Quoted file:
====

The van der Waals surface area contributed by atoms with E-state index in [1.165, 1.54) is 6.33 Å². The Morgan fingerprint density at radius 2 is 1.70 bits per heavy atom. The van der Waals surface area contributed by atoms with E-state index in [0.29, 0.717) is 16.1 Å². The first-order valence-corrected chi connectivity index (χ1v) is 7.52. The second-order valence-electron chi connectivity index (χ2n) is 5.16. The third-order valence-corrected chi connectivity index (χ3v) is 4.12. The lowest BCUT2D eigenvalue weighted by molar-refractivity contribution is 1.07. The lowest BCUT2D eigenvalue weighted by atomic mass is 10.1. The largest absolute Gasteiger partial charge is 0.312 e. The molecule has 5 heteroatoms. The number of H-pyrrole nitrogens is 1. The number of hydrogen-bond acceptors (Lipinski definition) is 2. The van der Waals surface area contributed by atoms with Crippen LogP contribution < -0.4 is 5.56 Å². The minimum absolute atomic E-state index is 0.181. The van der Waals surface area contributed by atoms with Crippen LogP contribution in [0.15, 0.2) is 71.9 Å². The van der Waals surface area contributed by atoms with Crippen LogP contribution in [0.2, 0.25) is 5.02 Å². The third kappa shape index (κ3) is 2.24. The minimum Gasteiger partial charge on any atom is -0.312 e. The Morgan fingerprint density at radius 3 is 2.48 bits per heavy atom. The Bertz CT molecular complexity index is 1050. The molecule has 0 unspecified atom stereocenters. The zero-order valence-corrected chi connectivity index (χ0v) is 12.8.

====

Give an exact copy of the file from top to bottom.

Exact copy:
The van der Waals surface area contributed by atoms with E-state index in [1.165, 1.54) is 6.33 Å². The Morgan fingerprint density at radius 2 is 1.70 bits per heavy atom. The van der Waals surface area contributed by atoms with E-state index in [0.29, 0.717) is 16.1 Å². The first-order valence-corrected chi connectivity index (χ1v) is 7.52. The second-order valence-electron chi connectivity index (χ2n) is 5.16. The third-order valence-corrected chi connectivity index (χ3v) is 4.12. The lowest BCUT2D eigenvalue weighted by molar-refractivity contribution is 1.07. The lowest BCUT2D eigenvalue weighted by atomic mass is 10.1. The largest absolute Gasteiger partial charge is 0.312 e. The molecule has 5 heteroatoms. The number of H-pyrrole nitrogens is 1. The number of hydrogen-bond acceptors (Lipinski definition) is 2. The van der Waals surface area contributed by atoms with Crippen LogP contribution < -0.4 is 5.56 Å². The minimum absolute atomic E-state index is 0.181. The van der Waals surface area contributed by atoms with Crippen LogP contribution in [0.15, 0.2) is 71.9 Å². The van der Waals surface area contributed by atoms with Crippen LogP contribution in [0.2, 0.25) is 5.02 Å². The third kappa shape index (κ3) is 2.24. The minimum Gasteiger partial charge on any atom is -0.312 e. The Morgan fingerprint density at radius 3 is 2.48 bits per heavy atom. The Bertz CT molecular complexity index is 1050. The molecule has 0 unspecified atom stereocenters. The zero-order valence-corrected chi connectivity index (χ0v) is 12.8.